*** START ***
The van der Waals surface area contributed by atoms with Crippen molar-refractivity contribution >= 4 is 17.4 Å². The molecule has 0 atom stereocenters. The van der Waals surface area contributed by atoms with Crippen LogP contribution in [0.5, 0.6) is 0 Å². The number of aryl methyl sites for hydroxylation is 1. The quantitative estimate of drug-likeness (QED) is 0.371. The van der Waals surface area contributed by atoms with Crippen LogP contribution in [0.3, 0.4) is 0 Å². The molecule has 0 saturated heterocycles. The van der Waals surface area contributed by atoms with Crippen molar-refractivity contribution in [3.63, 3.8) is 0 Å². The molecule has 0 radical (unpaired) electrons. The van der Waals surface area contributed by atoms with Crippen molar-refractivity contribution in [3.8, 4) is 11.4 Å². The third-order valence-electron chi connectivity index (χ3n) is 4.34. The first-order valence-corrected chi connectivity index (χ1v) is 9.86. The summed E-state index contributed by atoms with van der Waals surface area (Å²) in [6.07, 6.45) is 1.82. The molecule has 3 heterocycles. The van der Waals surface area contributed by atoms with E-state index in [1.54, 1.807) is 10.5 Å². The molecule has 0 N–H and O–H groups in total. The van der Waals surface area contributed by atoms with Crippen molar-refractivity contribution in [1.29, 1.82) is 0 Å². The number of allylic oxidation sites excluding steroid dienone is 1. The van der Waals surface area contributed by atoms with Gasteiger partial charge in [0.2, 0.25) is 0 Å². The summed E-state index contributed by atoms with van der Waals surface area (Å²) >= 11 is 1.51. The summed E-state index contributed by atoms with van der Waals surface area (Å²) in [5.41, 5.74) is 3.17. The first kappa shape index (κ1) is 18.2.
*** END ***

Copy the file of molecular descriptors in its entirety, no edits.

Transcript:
The van der Waals surface area contributed by atoms with Crippen molar-refractivity contribution >= 4 is 17.4 Å². The molecule has 0 atom stereocenters. The van der Waals surface area contributed by atoms with Crippen LogP contribution in [0.5, 0.6) is 0 Å². The number of aryl methyl sites for hydroxylation is 1. The quantitative estimate of drug-likeness (QED) is 0.371. The van der Waals surface area contributed by atoms with Crippen LogP contribution in [0.3, 0.4) is 0 Å². The molecule has 0 saturated heterocycles. The van der Waals surface area contributed by atoms with Crippen molar-refractivity contribution in [3.63, 3.8) is 0 Å². The molecule has 0 radical (unpaired) electrons. The van der Waals surface area contributed by atoms with Crippen molar-refractivity contribution in [3.8, 4) is 11.4 Å². The third-order valence-electron chi connectivity index (χ3n) is 4.34. The first-order valence-corrected chi connectivity index (χ1v) is 9.86. The summed E-state index contributed by atoms with van der Waals surface area (Å²) in [6.07, 6.45) is 1.82. The molecule has 3 heterocycles. The van der Waals surface area contributed by atoms with E-state index in [1.54, 1.807) is 10.5 Å². The molecule has 0 N–H and O–H groups in total. The van der Waals surface area contributed by atoms with Crippen molar-refractivity contribution in [1.29, 1.82) is 0 Å². The number of allylic oxidation sites excluding steroid dienone is 1. The van der Waals surface area contributed by atoms with Gasteiger partial charge in [0.2, 0.25) is 0 Å². The summed E-state index contributed by atoms with van der Waals surface area (Å²) >= 11 is 1.51. The summed E-state index contributed by atoms with van der Waals surface area (Å²) in [5.41, 5.74) is 3.17. The first kappa shape index (κ1) is 18.2.